May 28, 2014

Do You Need Armored Glass or Bulletproof Cars?

Do You Need Armored Glass or Bulletproof Cars?

By Michael Clark

An undisclosed location. That’s the best way to talk about an encounter with a vehicle built to take a full-metal-jacket punch.

Whether the threat is from small arms fire or a roadbed bomb rigged by remote detonation, the armored car has done its best to shield occupants of both fame and infamy from harm.

To do so has usually required a serious influx of weight, from heavy steel plates, to thick portions of door glass, plus bullet-stopping fill mediums in door pillar areas known as ‘leaks.’

As the scale adds up, it’s easy to see why some of these old-tech vehicles are so easy to spot, like the over-sprung limousine I encountered, wearing light truck-spec rubber to handle the extra girth.
Shooting at Ballistic Glass and Feel the Inside No Penetration

The excess weight of many an armored car has anything but a positive effect on handling, braking and acceleration, adding excessive wear to related components.
It also means that the bad guys might have a chance to catch up.

Mark Burton is hoping to change all that. In many respects, he already has, with more than 8,000 vehicles worldwide bearing the touch of his Salt Lake City, Utah-based company, International Armoring Corporation (IAC).

“Passenger vehicles were never designed to be armored,” said Burton, IAC company founder and CEO.

“New IAC technologies can actually reduce the additional weight for vehicle armoring by more than 70 per cent.”

Armormax is the trade name given to a unique synthetic fibre product which takes the place of ballistic steel protection within a vehicle structure.

The Armormax composite technology boasts a strength factor that is ten times stronger than ballistic steel.

Think of it as the bulletproof vest for your door panels.

To determine the protection level required for a client, Burton’s company observes globally-recognized standards that determine what level of protection is needed to stop different sizes of ammunition.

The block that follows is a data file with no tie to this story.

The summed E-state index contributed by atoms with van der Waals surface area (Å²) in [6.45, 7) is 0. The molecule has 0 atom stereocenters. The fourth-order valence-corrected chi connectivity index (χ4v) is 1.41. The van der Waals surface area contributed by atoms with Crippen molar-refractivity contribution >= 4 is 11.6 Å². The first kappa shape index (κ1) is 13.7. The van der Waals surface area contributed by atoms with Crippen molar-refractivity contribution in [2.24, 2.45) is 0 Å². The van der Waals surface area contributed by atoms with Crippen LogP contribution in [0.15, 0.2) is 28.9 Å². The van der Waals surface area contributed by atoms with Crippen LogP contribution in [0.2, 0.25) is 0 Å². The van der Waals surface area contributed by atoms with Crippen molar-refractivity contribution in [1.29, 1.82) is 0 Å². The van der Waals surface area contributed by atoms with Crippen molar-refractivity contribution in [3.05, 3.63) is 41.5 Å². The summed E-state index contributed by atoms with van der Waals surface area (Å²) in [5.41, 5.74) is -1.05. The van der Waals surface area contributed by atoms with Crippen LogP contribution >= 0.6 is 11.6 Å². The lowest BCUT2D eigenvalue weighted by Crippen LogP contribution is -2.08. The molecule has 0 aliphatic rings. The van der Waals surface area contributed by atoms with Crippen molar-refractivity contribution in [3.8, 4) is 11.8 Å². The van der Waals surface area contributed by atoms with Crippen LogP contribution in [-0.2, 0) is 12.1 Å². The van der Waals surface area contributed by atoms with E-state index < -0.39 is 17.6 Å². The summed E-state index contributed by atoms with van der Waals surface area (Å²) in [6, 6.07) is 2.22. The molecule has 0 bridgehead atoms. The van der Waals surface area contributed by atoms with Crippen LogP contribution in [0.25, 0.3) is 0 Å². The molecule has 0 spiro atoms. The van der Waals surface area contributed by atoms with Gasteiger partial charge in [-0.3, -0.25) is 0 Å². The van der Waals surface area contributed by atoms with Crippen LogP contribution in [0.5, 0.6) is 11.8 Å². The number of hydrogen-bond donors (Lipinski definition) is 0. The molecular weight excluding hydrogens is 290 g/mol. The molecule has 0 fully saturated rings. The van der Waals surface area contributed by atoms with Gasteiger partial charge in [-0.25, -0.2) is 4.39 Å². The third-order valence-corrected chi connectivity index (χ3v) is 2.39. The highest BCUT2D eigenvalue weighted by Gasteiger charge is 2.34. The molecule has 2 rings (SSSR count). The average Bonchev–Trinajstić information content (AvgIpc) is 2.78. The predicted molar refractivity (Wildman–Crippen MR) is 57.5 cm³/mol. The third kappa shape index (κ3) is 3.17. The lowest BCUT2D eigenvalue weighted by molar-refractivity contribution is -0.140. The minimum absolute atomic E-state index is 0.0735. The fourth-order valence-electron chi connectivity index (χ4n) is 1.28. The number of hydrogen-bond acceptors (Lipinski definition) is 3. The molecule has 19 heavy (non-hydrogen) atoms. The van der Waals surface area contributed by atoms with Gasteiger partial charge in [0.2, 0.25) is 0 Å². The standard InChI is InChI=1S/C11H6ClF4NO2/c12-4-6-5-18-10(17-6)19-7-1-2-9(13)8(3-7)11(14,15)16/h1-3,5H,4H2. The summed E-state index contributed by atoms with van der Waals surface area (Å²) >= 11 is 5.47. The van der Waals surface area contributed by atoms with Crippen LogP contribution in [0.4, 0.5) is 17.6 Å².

Let’s say that you’re concerned about random street crime involving small arms fire — like from a 9-mm handgun.

The IAC-speak would classify that threat as a B3 upgrade — the first level of armoring.
Perhaps you’re a Central American businessman working in the realm of revolutionary forces and AK-47s. That would be a B4 protocol.

Even armor-piercing ordinance can be stopped in its tracks with a B6-class build.

The interior of the vehicle is completely dismantled to place the armor elements.

Upgrades could include IAC’s Elitus Overlap System — a concealed molded armoring product designed to provide protection in such vulnerable areas as door openings and around windows.

“You can virtually armor any vehicle that is on the road today,” said Burton, currently offering armored vehicles with expected nameplates like Range Rover and Mercedes-Benz, as well as conveyances more likely to blend in, like a Toyota Camry (AKA Jason Bourne Edition).

In the matter of a gun-wielding assailant, the armoring of the doors and area panels has more to do with their shoddy aim.

“In 90 per cent of the attacks on cars, the assailant shoots at what they can see,” said Burton.

Lightweight Transparent Armor (LTA) looks like typical automotive glass, though its the unique sandwich of glass and polycarbonate substrates that keeps the bullets on the exterior.

“Technologies such as these allow the person under attack to react accordingly, and to move to a safe zone, instead of being incapacitated,” said Burton.

An alarming example as to the level of violence that can occur affects private security firms operating in high-risk African nations.

Many security guards have been shot and killed in their vehicles to steal their firearms during a call response, or while parked at the side of the road.

“In these instances, a bullet is cheaper than a gun,” said Burton.

IAC has recently completed a fleet of 420 vehicles for a security firm in the region, with protection levels geared to this ongoing threat. Five recent attacks of this nature in IAC-modified vehicles allowed the guards to escape unharmed.

“In all cases, these men went home to their families,” said Burton.

To help necessitate escape from the ‘Kill Zone,’ IAC-modified vehicles can be equipped with Run-Flat tire inserts, allowing travel at up to 60 miles per hour for 60 miles on deflated tires.

If vehicles are used to block escape, they can quickly regret their role with concealed Dual Ram bumpers.

“It’s not like the movies,” said Burton. “Assailants aren’t prone to chasing you down outside the designated attack area.”

The protection is surprisingly affordable. Figure around 10K U.S. for protection that mimics that of the African security guard.

Taking on armor-piercing rounds usually involves a budget and a bankroll that involves few blinks from either side of the transaction.

Coming home with no more holes in your person than you left with? Priceless.

To contact International Armoring, visit www.armormax.com or call 801.393.1075

Original Author: Michael Clark – Wheels Columnist at The Chronicle Herald